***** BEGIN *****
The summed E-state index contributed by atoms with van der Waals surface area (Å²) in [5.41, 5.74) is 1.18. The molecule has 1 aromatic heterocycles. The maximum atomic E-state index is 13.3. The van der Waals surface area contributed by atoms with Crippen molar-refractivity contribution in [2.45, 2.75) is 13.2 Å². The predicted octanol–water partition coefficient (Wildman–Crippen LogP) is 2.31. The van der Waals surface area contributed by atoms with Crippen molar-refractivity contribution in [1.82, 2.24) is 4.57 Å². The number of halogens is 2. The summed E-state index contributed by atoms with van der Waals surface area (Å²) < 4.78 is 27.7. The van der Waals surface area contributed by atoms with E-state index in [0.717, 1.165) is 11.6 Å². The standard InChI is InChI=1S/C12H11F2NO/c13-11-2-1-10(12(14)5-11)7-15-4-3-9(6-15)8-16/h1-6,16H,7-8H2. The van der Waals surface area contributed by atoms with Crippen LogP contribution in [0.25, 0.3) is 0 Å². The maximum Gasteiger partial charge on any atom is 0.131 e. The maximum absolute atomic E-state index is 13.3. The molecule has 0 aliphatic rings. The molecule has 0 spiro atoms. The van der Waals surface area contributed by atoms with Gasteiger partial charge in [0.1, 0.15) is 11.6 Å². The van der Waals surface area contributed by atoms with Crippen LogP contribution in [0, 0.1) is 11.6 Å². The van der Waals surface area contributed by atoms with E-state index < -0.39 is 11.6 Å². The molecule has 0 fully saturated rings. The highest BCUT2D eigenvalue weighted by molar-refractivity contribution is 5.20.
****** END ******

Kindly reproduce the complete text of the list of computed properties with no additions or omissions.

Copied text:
The summed E-state index contributed by atoms with van der Waals surface area (Å²) in [5.41, 5.74) is 1.18. The molecule has 1 aromatic heterocycles. The maximum atomic E-state index is 13.3. The van der Waals surface area contributed by atoms with Crippen molar-refractivity contribution in [2.45, 2.75) is 13.2 Å². The predicted octanol–water partition coefficient (Wildman–Crippen LogP) is 2.31. The van der Waals surface area contributed by atoms with Crippen molar-refractivity contribution in [1.82, 2.24) is 4.57 Å². The number of halogens is 2. The summed E-state index contributed by atoms with van der Waals surface area (Å²) < 4.78 is 27.7. The van der Waals surface area contributed by atoms with E-state index in [0.717, 1.165) is 11.6 Å². The standard InChI is InChI=1S/C12H11F2NO/c13-11-2-1-10(12(14)5-11)7-15-4-3-9(6-15)8-16/h1-6,16H,7-8H2. The van der Waals surface area contributed by atoms with Crippen LogP contribution in [0.25, 0.3) is 0 Å². The maximum Gasteiger partial charge on any atom is 0.131 e. The maximum absolute atomic E-state index is 13.3. The molecule has 0 aliphatic rings. The molecule has 0 spiro atoms. The van der Waals surface area contributed by atoms with Gasteiger partial charge in [0.1, 0.15) is 11.6 Å². The van der Waals surface area contributed by atoms with Crippen LogP contribution in [0, 0.1) is 11.6 Å². The van der Waals surface area contributed by atoms with E-state index < -0.39 is 11.6 Å². The molecule has 0 fully saturated rings. The highest BCUT2D eigenvalue weighted by molar-refractivity contribution is 5.20.